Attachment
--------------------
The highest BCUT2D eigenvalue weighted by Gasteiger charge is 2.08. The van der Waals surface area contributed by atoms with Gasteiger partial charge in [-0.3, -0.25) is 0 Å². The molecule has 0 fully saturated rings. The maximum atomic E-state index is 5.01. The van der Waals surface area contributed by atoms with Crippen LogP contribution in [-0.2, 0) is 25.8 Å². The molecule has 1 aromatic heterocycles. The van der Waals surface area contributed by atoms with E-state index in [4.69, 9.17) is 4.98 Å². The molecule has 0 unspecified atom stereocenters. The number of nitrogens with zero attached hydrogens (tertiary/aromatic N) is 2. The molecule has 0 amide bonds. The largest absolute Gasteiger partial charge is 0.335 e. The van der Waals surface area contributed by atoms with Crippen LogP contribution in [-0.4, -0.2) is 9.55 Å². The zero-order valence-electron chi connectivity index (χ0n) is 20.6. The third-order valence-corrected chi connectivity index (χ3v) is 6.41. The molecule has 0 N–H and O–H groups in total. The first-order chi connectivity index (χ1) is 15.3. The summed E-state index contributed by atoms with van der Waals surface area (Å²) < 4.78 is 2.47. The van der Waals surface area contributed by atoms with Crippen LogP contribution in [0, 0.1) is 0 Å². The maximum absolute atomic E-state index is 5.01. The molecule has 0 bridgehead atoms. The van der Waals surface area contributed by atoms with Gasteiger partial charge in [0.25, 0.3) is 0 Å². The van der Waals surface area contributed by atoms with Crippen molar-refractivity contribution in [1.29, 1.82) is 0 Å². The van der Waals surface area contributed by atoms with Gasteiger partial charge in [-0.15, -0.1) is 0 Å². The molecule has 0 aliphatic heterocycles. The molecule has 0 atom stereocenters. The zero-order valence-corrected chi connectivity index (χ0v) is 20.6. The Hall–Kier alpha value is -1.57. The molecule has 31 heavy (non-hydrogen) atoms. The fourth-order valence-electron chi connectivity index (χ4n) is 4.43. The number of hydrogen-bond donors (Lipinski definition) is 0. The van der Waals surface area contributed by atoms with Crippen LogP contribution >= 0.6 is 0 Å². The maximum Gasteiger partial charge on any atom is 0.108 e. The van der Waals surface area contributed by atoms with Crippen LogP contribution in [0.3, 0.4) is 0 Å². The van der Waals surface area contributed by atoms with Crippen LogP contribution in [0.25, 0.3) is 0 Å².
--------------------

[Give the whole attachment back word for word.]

The highest BCUT2D eigenvalue weighted by Gasteiger charge is 2.08. The van der Waals surface area contributed by atoms with Gasteiger partial charge in [-0.3, -0.25) is 0 Å². The molecule has 0 fully saturated rings. The maximum atomic E-state index is 5.01. The van der Waals surface area contributed by atoms with Crippen LogP contribution in [-0.2, 0) is 25.8 Å². The molecule has 1 aromatic heterocycles. The van der Waals surface area contributed by atoms with E-state index in [4.69, 9.17) is 4.98 Å². The molecule has 0 unspecified atom stereocenters. The number of nitrogens with zero attached hydrogens (tertiary/aromatic N) is 2. The molecule has 0 amide bonds. The largest absolute Gasteiger partial charge is 0.335 e. The van der Waals surface area contributed by atoms with Crippen LogP contribution in [-0.4, -0.2) is 9.55 Å². The zero-order valence-electron chi connectivity index (χ0n) is 20.6. The third-order valence-corrected chi connectivity index (χ3v) is 6.41. The molecule has 0 N–H and O–H groups in total. The first-order chi connectivity index (χ1) is 15.3. The summed E-state index contributed by atoms with van der Waals surface area (Å²) < 4.78 is 2.47. The van der Waals surface area contributed by atoms with Crippen LogP contribution in [0, 0.1) is 0 Å². The maximum absolute atomic E-state index is 5.01. The molecule has 0 bridgehead atoms. The van der Waals surface area contributed by atoms with Gasteiger partial charge in [0.25, 0.3) is 0 Å². The van der Waals surface area contributed by atoms with Crippen molar-refractivity contribution in [1.29, 1.82) is 0 Å². The van der Waals surface area contributed by atoms with Gasteiger partial charge in [-0.15, -0.1) is 0 Å². The molecule has 0 aliphatic heterocycles. The molecule has 0 atom stereocenters. The zero-order valence-corrected chi connectivity index (χ0v) is 20.6. The Hall–Kier alpha value is -1.57. The molecule has 31 heavy (non-hydrogen) atoms. The fourth-order valence-electron chi connectivity index (χ4n) is 4.43. The number of hydrogen-bond donors (Lipinski definition) is 0. The van der Waals surface area contributed by atoms with Crippen LogP contribution >= 0.6 is 0 Å². The maximum Gasteiger partial charge on any atom is 0.108 e. The van der Waals surface area contributed by atoms with Crippen LogP contribution in [0.3, 0.4) is 0 Å². The van der Waals surface area contributed by atoms with Crippen LogP contribution in [0.25, 0.3) is 0 Å².